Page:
Results of 20 studies were synthesized into four categories: (1) General characteristics of selected studies of PAQs across the EU; (2) reliability of PAQs in selected studies across the EU; and (3) concurrent validity of PAQs in selected studies across the EU: Criterion validity of PAQs in selected studies across EU. The systematic review synthesized 20 studies and the meta-analysis synthesized only 17 studies, since it was performed only for moderate (MPA), moderate-to-vigorous (MVPA), vigorous (VPA) and total PA (tPA), and 3 studies failed to report these metrics.

2.6. Grading the Level of Evidence

Reliability levels of evidence were formulated following van Poppel and colleagues (2010) levels of evidence: (1) adequate time between test and retest and use of interclass correlation (ICC), Kappa or Concordance reliability score >0.7; (2) inadequate time interval between test and retest and use of ICC, Kappa or Concordance reliability score <0.7, adequate time interval between test and retest, Pearson/Spearman correlation >0.7; (3) an inadequate time interval between test and retest, Pearson/Spearman correlation <0.7. An additional grade was given depending on the number of participants and the level of index or correlation. A positive score (+) was given for studies with >50 participants and reliability coefficients >0.70. A negative (−) score was assigned to studies with <50 participants and reliability coefficients <0.70. Pearson and Spearman correlation were considered inadequate due to known systematic errors [57] and therefore only ICC, Kappa or Concordance were deployed in level (1) of evidence. Validity is the degree to which an instrument measures constructs [54]. The highest level of criterion validity evidence would be comparing PAQs to the gold standard—doubly labelled water (DLW) [58]. However, DLW also includes basal metabolic rate and the thermic effects of food, and therefore the use of other validated instruments is more reliable for obtaining construct validity. This is done by comparing a PAQ to another PAQ (concurrent validity), and accelerometers (criterion validity). For concurrent and criterion validity, the research team established the following levels of evidence: (1) concurrent validity score >0.8; (2) 0.8> validity score ≥0.5; (3) concurrent validity score <0.5. A positive score (+) was given for studies with >50 participants and a negative (−) score was given for studies with <50 participants.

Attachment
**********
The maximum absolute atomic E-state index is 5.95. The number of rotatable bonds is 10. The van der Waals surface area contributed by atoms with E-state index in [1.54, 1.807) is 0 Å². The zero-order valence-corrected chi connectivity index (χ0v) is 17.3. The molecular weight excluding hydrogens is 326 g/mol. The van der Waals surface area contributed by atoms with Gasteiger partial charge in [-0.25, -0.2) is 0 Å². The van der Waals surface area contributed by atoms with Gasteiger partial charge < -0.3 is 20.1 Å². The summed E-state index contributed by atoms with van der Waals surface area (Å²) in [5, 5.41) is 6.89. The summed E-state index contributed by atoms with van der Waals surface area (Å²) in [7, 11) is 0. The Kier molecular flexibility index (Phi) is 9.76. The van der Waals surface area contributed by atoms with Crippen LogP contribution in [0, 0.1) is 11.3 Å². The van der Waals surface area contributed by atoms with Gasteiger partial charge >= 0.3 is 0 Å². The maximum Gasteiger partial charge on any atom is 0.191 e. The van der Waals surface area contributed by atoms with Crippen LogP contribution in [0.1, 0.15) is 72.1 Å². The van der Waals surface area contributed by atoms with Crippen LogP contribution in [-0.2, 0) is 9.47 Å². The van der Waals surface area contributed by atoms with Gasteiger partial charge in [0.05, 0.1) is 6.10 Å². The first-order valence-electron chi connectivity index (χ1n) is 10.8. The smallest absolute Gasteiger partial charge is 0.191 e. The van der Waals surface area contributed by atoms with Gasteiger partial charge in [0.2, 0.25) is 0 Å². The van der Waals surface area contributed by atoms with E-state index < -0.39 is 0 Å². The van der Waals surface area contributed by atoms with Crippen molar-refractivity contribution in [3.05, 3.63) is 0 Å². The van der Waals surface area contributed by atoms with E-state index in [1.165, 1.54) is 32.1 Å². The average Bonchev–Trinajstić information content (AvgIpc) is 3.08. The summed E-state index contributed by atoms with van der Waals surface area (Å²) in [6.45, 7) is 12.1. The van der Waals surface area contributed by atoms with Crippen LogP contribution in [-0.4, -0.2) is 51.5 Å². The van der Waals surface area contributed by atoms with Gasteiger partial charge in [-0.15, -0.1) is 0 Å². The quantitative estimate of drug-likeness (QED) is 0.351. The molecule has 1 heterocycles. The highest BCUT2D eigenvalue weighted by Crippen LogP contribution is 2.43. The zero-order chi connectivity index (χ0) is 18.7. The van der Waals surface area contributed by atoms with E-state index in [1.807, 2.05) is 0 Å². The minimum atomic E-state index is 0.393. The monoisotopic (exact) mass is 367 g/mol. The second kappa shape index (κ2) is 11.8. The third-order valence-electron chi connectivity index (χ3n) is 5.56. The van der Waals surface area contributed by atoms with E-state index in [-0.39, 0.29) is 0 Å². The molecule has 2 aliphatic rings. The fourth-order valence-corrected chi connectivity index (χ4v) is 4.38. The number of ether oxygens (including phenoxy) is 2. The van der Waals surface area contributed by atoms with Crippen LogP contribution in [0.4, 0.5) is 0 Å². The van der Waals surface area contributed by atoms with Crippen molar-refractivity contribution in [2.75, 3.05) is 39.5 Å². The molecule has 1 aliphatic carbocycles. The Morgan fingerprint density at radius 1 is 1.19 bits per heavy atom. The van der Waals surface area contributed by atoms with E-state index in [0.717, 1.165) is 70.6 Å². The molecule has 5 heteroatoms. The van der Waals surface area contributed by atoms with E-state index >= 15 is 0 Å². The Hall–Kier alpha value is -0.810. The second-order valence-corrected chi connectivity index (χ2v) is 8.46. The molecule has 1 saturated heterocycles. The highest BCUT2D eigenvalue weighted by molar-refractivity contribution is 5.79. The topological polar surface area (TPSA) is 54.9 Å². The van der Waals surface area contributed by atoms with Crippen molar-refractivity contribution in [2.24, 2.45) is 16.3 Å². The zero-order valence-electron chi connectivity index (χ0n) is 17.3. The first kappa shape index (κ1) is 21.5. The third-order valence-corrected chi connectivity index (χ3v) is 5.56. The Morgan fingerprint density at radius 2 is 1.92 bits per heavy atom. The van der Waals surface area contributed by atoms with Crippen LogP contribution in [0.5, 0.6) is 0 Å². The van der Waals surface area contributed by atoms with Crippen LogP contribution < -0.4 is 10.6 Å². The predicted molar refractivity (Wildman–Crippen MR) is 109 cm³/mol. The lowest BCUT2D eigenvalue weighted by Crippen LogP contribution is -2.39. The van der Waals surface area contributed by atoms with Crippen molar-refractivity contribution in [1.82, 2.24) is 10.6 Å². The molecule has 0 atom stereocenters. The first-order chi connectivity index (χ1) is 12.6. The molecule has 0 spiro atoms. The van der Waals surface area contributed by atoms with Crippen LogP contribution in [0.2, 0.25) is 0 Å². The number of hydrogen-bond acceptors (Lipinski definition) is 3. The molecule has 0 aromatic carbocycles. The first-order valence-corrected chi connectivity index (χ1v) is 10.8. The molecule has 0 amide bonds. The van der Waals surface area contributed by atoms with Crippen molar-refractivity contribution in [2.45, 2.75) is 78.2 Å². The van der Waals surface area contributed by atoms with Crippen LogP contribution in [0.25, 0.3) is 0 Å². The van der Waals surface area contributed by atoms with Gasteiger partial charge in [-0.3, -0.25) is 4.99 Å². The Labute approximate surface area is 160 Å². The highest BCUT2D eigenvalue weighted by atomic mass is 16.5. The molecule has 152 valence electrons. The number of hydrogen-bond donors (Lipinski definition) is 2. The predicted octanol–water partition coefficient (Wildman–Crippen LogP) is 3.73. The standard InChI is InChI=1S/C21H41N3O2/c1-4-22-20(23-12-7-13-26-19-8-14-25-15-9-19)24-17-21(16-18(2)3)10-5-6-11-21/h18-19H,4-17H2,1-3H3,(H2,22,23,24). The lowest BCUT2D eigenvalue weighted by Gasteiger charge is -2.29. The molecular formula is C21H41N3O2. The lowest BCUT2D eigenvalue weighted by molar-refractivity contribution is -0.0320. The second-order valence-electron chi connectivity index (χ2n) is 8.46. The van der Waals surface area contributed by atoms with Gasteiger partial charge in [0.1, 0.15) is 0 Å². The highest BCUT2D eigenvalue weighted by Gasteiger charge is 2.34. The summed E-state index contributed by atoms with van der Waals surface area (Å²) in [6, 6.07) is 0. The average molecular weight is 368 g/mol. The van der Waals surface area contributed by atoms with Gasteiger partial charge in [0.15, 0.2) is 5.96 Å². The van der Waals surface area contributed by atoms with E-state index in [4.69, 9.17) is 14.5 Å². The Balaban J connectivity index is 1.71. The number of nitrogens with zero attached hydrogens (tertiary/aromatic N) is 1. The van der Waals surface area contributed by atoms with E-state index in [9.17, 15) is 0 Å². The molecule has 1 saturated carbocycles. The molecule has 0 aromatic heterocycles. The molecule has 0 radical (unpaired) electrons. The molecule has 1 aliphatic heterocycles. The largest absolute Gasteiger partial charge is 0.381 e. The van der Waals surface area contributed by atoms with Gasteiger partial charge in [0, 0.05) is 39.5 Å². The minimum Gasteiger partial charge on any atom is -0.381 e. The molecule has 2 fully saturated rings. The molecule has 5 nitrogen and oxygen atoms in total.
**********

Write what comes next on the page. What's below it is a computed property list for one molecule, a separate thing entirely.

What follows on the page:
3. Results